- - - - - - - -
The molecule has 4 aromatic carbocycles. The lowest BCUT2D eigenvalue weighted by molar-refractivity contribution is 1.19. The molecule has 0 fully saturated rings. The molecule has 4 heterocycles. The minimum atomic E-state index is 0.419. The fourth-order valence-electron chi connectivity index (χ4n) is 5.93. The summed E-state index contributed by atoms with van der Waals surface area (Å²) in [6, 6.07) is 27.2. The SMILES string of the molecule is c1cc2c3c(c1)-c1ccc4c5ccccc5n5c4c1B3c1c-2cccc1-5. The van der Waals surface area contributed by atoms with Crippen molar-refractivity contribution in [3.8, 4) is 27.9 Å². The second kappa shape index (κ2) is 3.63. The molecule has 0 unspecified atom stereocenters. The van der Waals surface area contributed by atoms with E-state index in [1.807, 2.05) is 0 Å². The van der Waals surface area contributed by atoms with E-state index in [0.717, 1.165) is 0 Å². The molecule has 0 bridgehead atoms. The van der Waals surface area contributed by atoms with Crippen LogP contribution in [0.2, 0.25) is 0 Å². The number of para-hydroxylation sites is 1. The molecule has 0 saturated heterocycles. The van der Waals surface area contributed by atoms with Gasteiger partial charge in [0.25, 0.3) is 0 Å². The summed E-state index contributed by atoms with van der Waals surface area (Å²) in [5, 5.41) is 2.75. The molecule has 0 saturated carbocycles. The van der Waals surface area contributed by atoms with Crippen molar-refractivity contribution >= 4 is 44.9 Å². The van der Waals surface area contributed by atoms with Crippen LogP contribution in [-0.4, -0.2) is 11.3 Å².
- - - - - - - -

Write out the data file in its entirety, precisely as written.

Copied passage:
The molecule has 4 aromatic carbocycles. The lowest BCUT2D eigenvalue weighted by molar-refractivity contribution is 1.19. The molecule has 0 fully saturated rings. The molecule has 4 heterocycles. The minimum atomic E-state index is 0.419. The fourth-order valence-electron chi connectivity index (χ4n) is 5.93. The summed E-state index contributed by atoms with van der Waals surface area (Å²) in [6, 6.07) is 27.2. The SMILES string of the molecule is c1cc2c3c(c1)-c1ccc4c5ccccc5n5c4c1B3c1c-2cccc1-5. The van der Waals surface area contributed by atoms with Crippen molar-refractivity contribution in [3.8, 4) is 27.9 Å². The second kappa shape index (κ2) is 3.63. The molecule has 0 unspecified atom stereocenters. The van der Waals surface area contributed by atoms with E-state index in [1.807, 2.05) is 0 Å². The van der Waals surface area contributed by atoms with E-state index in [0.717, 1.165) is 0 Å². The molecule has 0 bridgehead atoms. The van der Waals surface area contributed by atoms with Crippen LogP contribution in [0.2, 0.25) is 0 Å². The number of para-hydroxylation sites is 1. The molecule has 0 saturated heterocycles. The van der Waals surface area contributed by atoms with Gasteiger partial charge in [0.25, 0.3) is 0 Å². The summed E-state index contributed by atoms with van der Waals surface area (Å²) in [5, 5.41) is 2.75. The molecule has 0 saturated carbocycles. The van der Waals surface area contributed by atoms with Crippen molar-refractivity contribution >= 4 is 44.9 Å². The van der Waals surface area contributed by atoms with Crippen LogP contribution in [-0.4, -0.2) is 11.3 Å².